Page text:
- After four years as a Family Practitionner, One can leave, can apply for specialty training (Internal Med / General Surgery / Anasthesia / Ortho / Radiology / Psychiatry) and get Specialist Pay (Yes - Psych's earn as much as surgeons) or will usually be promoted to Major (or Lt. Commander in the Navy). During specialty training, one earns his/her full pay (Approx. $150K)
    - All Canadian military hospital were closed, meaning hospital duties are performed at civilian hospitals. Bases and stations still have medical inspection rooms, though.
    - In Canada, military personnel don't usually wear uniforms off base and they are not as respected as they are south of the border, but some chicks do dig guys in uniform.
    - I am trying to avoid repeating what was already said, as pretty much the same advantages that our US brethren apply. I am just trying to enumerate the extra or different advantages Canucks have as far as military medicine is concerned.
    Last edited: Jun 4, 2012
    Avicenna likes this.
  6. 8654Marine

    8654Marine 2+ Year Member

    Feb 6, 2012
    OK, folks, any more from the pro perspective?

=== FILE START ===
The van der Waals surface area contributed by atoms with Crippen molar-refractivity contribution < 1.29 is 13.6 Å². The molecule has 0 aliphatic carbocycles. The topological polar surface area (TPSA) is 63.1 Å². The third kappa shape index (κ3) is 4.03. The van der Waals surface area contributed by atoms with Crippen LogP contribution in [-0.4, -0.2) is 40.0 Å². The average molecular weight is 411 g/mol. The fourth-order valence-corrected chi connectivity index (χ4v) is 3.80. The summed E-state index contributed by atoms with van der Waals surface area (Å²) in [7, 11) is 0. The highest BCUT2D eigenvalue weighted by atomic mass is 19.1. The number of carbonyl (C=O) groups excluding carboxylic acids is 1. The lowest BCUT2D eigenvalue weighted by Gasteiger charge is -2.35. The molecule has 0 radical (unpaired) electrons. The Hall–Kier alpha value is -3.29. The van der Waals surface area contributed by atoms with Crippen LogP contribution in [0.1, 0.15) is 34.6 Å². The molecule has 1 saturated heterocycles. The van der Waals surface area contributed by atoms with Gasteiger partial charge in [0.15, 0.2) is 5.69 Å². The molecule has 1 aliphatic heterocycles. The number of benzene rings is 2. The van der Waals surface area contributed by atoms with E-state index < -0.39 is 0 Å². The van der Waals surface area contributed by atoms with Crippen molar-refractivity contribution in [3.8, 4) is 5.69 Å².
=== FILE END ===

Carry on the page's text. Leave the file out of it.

7. GMO2003

    GMO2003 Senior Member 10+ Year Member

    Dec 27, 2003
  8. GMO2003

    GMO2003 Senior Member 10+ Year Member

    Dec 27, 2003
    In all honesty the one thing that I do miss about military medicine is not medicine. It was the people that I met and some of the friendships that I've made. Over the years, I actually still do keep in touch with a handful.

    The GMO time was a great break and allowed me a chance to really sit down and think about what I wanted to do professionally, personally and with my life in general. I got paid really well for basically being a nurse and lived in a nice bachelor pad in a city and culture I never dreamed of being in. It was actually a bit of an adventure. Well, maybe not...:smuggrin:

    In the end, it all worked out and I'm a happy well adjusted civilian who is proud of doing his small part.
  9. i want out

    i want out Member 10+ Year Member

    Jul 12, 2006
    Ha ha!

    Either this is a troll account or you haven't read much of the board.
  10. GMO2003

    GMO2003 Senior Member 10+ Year Member

    Dec 27, 2003 should change your username...if memory serves me right, you should be out of the IRR by now
  11. i want out

    i want out Member 10+ Year Member

    Jul 12, 2006
    I should but don't really know how.
  12. Spurg

    Spurg American Jedi 2+ Year Member

    Apr 27, 2011
    Valley of the Sun
    Any USUHS prior or current students out there that can give some advice to a prior service member (myself). I went to the pro military forum and I'm not seeing a lot of positive energy. PM would be great too if anyone is able. Thanks SDN military members!
  13. proven

    proven 2+ Year Member

    Jan 20, 2010